BEČKA, JIŘI (b. Prague, 16 October 1915; d. Prague, 21 December 2004), a noted Czech scholar of Iran, Afghanistan, and particularly, Tajikistan. He began his studies at Charles University, Prague, in 1936, enrolling at the faculty of law while at the same time attending courses in Persian, Arabic, and Turkish at the faculty of philosophy under such eminent teachers as Jan Rypka and Felix Tauer. The Nazi occupation of Czechoslovakia during World War II interrupted his studies, but soon after the war, in 1945, he graduated from the faculty of law. From 1947 to 1952 he was secretary of the philosophical faculty at Charles University. From 1952 he worked as the chief librarian and later on as researcher at the Oriental Institute of the Czechoslovak Academy of Sciences. In his studies he concentrated on aspects of oriental literature, especially on those of Iran, Tajikistan, and Afghanistan, and in time won universal acclaim as an authority on Tajik culture.
In 1954 he graduated from the philosophical faculty, having presented a thesis on “Margi sudkhūr (The Death of the Usurer) by Sadriddin Ayni - an Image of the Central Asian Society at the end of the 19th and the Beginning of the 20th Century.” The CSc (Candidate of Sciences, a second degree equivalent to the German doctor habilitatus) was conferred on him in 1960 for his scholarly work, The History of Tajik Literature. It was later translated into Persian as Adabiyāt-e fārsi dar Tājikestān,(Tehran, 1994). From 1959 to 1964 he was the chief editor of the journal Novy Orient (The New Orient), and between 1960 and 1968 he was a member of the editorial board of the “New Orient Bimonthly.” In 1990, after the downfall of the communist regime in Czechoslovakia, he became a member of the editorial board of the Czech scholarly journal Archīv Orientānī (ArOr).
He visited Tajikistan in 1958 and Afghanistan in 1963 in relation to his scholarly research. During the political upheavals of the “Prague Spring” of 1968, he withdrew from his official functions but continued his studies on the history of the literature and languages of eastern Iranian lands. He attended scholarly conferences and congresses in Moscow, Dushanbe, Alma Ata, Ashkhabad, Tehran, Shiraz, Kabul, Berlin, Bamberg and Paris. He was a member of the Societas Iranologica Europaea from 1987, and of the Commission for the Study of Central Asia (UNESCO).
After the foundation of the Independent Republics (former Soviet Republics) in Central Asia, he published articles on their ongoing cultural issues, including “Zentralasien im Umbruch: actuelle kulturelle Entwicklungen in Tadschikistan,” ArOr 62, 1994, pp. 140-53, and “Literature and men of letters in Tajikistan,” Journal of Turkish Studies 18, 1994, pp. 25-40 (special issue in honor of Annemarie Schimmel). In recognition of his work on Afghan literature and languages (Dari and Pashto), in 1963 he was elected an honorary member of the Institut Linguistique d’Afghanistan. In recognition of his scholarly contributions to Tajik culture he was awarded the Mirzo Tursunzoda Prize in 1989.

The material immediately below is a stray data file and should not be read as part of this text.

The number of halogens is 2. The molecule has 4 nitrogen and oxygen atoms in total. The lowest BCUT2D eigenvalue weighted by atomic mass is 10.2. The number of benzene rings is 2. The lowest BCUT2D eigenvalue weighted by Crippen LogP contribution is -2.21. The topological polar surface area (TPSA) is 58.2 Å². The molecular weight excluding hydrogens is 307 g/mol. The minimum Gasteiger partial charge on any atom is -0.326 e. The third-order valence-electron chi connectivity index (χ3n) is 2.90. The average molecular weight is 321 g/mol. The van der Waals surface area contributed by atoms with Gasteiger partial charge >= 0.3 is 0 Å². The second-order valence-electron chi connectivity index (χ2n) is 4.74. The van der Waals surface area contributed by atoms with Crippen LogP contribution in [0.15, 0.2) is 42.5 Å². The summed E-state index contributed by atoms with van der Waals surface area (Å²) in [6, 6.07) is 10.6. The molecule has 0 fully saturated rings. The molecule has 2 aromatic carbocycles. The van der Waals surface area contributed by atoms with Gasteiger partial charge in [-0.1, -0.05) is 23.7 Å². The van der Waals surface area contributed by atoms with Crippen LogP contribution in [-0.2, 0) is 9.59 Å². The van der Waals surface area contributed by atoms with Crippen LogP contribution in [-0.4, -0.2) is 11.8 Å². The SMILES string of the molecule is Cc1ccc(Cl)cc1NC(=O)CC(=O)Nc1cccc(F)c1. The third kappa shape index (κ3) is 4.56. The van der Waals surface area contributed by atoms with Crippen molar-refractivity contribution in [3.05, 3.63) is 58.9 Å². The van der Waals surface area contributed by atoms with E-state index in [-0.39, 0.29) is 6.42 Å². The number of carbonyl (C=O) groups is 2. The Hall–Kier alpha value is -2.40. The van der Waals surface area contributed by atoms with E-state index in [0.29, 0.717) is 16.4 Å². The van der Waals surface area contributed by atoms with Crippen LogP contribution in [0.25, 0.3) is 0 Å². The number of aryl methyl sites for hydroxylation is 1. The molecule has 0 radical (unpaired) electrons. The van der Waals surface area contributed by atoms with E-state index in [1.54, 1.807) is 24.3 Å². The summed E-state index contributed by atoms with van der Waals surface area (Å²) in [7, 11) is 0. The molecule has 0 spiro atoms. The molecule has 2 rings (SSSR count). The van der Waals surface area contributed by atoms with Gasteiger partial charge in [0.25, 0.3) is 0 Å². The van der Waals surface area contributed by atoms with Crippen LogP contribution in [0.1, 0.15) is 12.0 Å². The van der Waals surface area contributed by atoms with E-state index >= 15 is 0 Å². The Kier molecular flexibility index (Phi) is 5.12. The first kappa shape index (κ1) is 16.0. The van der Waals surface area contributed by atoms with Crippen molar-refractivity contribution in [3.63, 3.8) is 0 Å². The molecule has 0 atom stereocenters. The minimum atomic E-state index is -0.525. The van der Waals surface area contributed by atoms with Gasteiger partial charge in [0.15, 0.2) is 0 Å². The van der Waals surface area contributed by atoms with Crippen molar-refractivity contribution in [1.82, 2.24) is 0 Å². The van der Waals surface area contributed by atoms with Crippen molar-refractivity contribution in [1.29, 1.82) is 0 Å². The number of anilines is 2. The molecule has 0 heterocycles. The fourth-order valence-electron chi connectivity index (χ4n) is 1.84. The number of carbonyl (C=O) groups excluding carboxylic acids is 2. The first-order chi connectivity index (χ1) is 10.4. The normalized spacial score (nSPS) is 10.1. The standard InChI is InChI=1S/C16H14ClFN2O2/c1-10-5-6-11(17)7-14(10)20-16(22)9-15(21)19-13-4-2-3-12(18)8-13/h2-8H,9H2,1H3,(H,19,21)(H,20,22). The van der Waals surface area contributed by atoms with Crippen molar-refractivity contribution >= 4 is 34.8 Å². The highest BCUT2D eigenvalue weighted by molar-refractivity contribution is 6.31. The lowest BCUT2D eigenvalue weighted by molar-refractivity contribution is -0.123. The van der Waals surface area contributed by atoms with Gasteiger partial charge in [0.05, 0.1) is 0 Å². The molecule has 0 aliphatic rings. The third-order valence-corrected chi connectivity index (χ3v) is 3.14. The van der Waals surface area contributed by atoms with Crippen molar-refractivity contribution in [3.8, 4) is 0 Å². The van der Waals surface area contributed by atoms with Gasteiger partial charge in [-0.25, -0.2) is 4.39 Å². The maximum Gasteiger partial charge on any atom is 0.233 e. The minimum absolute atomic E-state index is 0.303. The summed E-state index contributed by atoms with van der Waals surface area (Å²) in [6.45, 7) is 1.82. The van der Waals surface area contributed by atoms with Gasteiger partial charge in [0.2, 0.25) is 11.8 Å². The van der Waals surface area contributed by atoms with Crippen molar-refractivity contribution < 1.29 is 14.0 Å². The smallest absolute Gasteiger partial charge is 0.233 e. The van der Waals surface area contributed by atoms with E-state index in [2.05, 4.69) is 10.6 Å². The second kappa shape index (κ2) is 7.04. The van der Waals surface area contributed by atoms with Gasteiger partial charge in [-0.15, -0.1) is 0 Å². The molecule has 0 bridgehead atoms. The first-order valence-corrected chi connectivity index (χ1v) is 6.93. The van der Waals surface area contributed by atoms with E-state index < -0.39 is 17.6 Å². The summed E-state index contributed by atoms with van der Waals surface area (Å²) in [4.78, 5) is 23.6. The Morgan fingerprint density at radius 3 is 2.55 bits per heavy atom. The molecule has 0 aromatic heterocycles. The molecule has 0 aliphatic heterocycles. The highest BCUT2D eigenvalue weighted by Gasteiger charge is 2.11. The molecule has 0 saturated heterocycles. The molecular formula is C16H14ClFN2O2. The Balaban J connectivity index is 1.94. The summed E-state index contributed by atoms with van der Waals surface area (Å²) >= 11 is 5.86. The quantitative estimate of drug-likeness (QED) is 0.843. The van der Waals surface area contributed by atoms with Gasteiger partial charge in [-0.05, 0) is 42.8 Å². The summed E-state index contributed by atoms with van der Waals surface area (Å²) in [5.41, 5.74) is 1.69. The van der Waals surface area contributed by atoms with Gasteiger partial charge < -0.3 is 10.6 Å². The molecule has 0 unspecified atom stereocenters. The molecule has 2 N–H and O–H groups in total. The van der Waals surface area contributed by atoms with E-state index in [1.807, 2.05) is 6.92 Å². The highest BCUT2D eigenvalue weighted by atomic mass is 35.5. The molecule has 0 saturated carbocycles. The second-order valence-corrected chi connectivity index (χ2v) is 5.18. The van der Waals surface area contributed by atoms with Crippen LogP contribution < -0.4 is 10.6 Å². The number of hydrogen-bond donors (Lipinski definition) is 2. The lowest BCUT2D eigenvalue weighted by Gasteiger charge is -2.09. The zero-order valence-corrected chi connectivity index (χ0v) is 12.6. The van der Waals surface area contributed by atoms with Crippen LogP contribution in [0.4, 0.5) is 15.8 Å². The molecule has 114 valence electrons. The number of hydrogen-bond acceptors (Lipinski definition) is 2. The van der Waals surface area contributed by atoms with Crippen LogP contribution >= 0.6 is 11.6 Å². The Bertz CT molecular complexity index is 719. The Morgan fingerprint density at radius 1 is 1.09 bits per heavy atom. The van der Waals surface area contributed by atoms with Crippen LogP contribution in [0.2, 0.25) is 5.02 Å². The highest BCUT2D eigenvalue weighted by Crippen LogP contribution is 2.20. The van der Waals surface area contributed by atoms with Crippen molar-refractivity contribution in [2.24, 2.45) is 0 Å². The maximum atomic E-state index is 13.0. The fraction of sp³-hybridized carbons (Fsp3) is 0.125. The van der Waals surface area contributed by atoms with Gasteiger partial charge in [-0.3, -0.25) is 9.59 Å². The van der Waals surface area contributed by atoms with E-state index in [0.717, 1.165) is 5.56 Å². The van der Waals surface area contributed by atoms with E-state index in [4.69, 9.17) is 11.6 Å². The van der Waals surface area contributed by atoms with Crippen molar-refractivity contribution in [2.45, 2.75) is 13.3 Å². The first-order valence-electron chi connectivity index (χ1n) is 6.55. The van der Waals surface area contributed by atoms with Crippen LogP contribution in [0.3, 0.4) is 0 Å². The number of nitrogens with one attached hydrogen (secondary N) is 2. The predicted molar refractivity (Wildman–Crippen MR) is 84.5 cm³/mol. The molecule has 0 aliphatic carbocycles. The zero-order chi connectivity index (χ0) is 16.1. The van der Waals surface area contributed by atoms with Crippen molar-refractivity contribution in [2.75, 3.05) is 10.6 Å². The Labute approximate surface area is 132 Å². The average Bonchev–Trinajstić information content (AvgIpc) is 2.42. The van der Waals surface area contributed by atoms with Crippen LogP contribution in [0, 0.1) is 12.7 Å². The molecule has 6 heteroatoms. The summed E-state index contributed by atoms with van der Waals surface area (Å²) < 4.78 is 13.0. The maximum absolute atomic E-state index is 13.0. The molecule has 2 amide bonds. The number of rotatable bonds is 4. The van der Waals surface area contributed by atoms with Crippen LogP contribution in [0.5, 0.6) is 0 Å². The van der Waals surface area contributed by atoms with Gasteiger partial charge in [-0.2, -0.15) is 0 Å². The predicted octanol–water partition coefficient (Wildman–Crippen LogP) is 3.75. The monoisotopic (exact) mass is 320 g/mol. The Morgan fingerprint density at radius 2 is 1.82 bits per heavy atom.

Jiři Bečka’s scholarly interests extended far beyond the field of literature and included such topics as linguistics and the history of oriental scholarship in Czechoslovakia. The list of items in his bibliography from 1943-2003 contain 1,058 items and attest to the wide range of subjects that he covered in books, articles, reviews, and translations in several international academic journals. In the last years of his life he was active in the “Society for promoting cultural ties between the Czech Republic, Iran, Afghanistan, and Tajikistan”(Anjoman-e dusti-ye Ček-o Irāniān, Afḡānhā wa Tājikān), and from 1998, together with J. Panzovā and R. Mirchi, he edited the small magazine Bustān which published articles on cultural and literary topics related to Iran, Afghanistan, and Tajikistan, with translations of poetry. One of his last contributions in English was a short biographical entry on his late colleague Adēla Křikavovā for the Encyclopaedia Iranica.
Major works byJiři Bečka.
“Die Tadschikische Literatur nach der Grossen Sozialistischen Oktoberevolution,” in J. Rypka, Iranische Literaturgeschichte, Leipzig 1959, pp. 413-60, 622-27; also in the Czech ed., Prague, 1963, English ed., Dordrecht 1968, and Polish and Russ. eds., 1970.
Afghanistan, Prague, 1965.
Study in Pashto Stress, Prague, 1969.
Ūvod do paštskeho jazyka (Introduction to Pashto language), Prague, 1979.
Sadriddin Ayni. Father of Modern Tajik Literature, Naples 1980.
Ūvod do Tadžičtiny (Introduction to Tajik Language), Prague, 1985.
Iranica bohemica et slovaca, Prague, 1996.
“Peřsko-český slovnik,” (Persian- Czech Dictionary), Tehran, 2004.
Adēla Křikavovā and Ludek Hřebiček, eds., Ex Oriente. Collected Papers in Honour of Jiři Bečka, Prague 1995, (with a short chronology of the scholar’s life and works to 1994).
April 7, 2008
Originally Published: April 7, 2008
Last Updated: April 7, 2008